Colleges are known for being centers of progress and innovation. The same can be said of their approaches to reduce drive-alone commutes, increase transit ridership, and encourage walking and biking.
Colleges and universities in Washington, DC; Arlington, VA.; and Prince George’s County, MD. boast robust multimodal transportation plans to ensure students, staff, and faculty can commute to school and work sustainably, conveniently, and affordably.
While critics might think that typical members of the workforce don’t have much in common with people commuting to college campuses, employers and business parks can learn a lot from university transportation plans. Here are three essential components of their plans that can work anywhere.
Parking isn’t free.
Limited parking is an essential tenet of successful university transportation plans. Free parking is costly to both employers and society because it encourages more solo driving, which makes congestion and air and noise pollution worse. In addition, DC area universities want to use their precious real-estate to expand academic, residential, or research facilities, rather than building parking that is expensive to construct and maintain.
So how do they lower parking demand? Universities charge for the limited parking that they offer. Students are often discouraged from bringing a vehicle onto campus, and at The George Washington University, first and second years are prohibited from having a car at all.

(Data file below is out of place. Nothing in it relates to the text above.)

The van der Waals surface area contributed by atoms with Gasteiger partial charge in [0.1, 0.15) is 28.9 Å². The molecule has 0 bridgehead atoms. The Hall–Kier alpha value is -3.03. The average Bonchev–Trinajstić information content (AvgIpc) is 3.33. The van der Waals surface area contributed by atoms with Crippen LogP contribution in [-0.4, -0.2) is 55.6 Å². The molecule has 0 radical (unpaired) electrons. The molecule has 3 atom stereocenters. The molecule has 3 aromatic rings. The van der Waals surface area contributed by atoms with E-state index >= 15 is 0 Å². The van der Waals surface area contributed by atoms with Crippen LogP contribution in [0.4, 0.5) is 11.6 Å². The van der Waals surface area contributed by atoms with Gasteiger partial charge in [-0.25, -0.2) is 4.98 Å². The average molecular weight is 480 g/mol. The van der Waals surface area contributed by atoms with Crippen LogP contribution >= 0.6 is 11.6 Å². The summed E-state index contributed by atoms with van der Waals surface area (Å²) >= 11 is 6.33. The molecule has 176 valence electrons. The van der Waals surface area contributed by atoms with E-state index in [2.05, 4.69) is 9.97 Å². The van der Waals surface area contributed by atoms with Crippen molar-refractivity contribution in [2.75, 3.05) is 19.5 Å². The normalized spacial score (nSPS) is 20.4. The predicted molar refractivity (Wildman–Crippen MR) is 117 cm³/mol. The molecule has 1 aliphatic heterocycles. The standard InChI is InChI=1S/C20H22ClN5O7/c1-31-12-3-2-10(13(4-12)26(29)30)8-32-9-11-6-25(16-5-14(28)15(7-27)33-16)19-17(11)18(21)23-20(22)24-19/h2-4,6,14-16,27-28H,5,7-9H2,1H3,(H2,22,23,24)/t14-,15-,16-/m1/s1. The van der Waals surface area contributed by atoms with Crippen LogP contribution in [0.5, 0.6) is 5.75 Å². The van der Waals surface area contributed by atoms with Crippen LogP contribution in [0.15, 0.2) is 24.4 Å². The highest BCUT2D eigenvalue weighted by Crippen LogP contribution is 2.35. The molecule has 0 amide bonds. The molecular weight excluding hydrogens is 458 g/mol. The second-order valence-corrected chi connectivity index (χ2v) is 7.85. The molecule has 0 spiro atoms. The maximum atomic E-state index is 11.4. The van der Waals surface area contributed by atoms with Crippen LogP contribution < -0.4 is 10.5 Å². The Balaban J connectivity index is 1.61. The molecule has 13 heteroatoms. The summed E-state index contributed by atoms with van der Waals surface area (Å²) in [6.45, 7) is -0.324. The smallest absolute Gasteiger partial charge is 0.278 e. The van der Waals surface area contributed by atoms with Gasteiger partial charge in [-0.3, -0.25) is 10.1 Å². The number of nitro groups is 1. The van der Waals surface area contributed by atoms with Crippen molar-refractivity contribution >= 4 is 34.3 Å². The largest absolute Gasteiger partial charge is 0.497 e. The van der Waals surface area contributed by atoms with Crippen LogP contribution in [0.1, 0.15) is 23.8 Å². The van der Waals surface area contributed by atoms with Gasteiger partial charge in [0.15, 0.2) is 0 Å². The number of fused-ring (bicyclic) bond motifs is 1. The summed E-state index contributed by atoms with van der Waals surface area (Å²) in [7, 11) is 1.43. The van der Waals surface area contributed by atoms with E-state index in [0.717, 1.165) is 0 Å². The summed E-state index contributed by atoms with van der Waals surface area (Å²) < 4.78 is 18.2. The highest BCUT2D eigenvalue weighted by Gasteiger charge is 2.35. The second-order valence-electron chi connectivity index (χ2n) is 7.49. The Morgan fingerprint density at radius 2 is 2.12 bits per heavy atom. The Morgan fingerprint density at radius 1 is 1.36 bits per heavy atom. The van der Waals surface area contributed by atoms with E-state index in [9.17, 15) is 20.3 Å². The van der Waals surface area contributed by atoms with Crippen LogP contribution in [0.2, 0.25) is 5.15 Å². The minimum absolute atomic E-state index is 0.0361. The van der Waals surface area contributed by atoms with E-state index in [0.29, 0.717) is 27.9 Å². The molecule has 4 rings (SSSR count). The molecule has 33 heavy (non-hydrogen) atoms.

Free shuttles connect people to transit.
Almost every university in the DC region has some sort of shuttle system that connects people to nearby public transportation. The Georgetown University Transportation Shuttle (GUTS) system connects the main campus to the Dupont Circle and Rosslyn Metro stops. The Arlington route also connects the Main Campus with multiple points in Arlington, including retail and entertainment venues and student housing.
American University’s “wonk bus,” the free shuttle system that connects the main campus to Tenleytown Metro. Photo by MW Transit Photos.
Similarly, the University of Maryland shuttle in College Park allows students and staff easy access to both the DC Metro and local transit systems, and American University’s (often joked about but essential) “wonk bus” connects the main campus to the nearest Metro station.
Students have unlimited transit passes.
Across the country, partnerships with colleges and transit agencies have resulted in the adoption of universal student transit pass programs. These programs provide college students with unlimited, free use of public transit.
Researchers have demonstrated that these passes have significant impacts in shifting people’s mode choice from driving alone to transit. The 10 transit agencies included in the study, from Seattle to Boulder, reported ridership increases that ranged from 30 percent to 200 percent in the first year of the program, and a corresponding decrease in auto usage.
The success of university transit programs illustrates the benefits that employer transit subsidies can have for employers, transit agencies, and employees. Transit subsidies can include free transit passes, commuting benefits, and utilizing pre-tax wages to purchase transit benefits.
Photo by American University.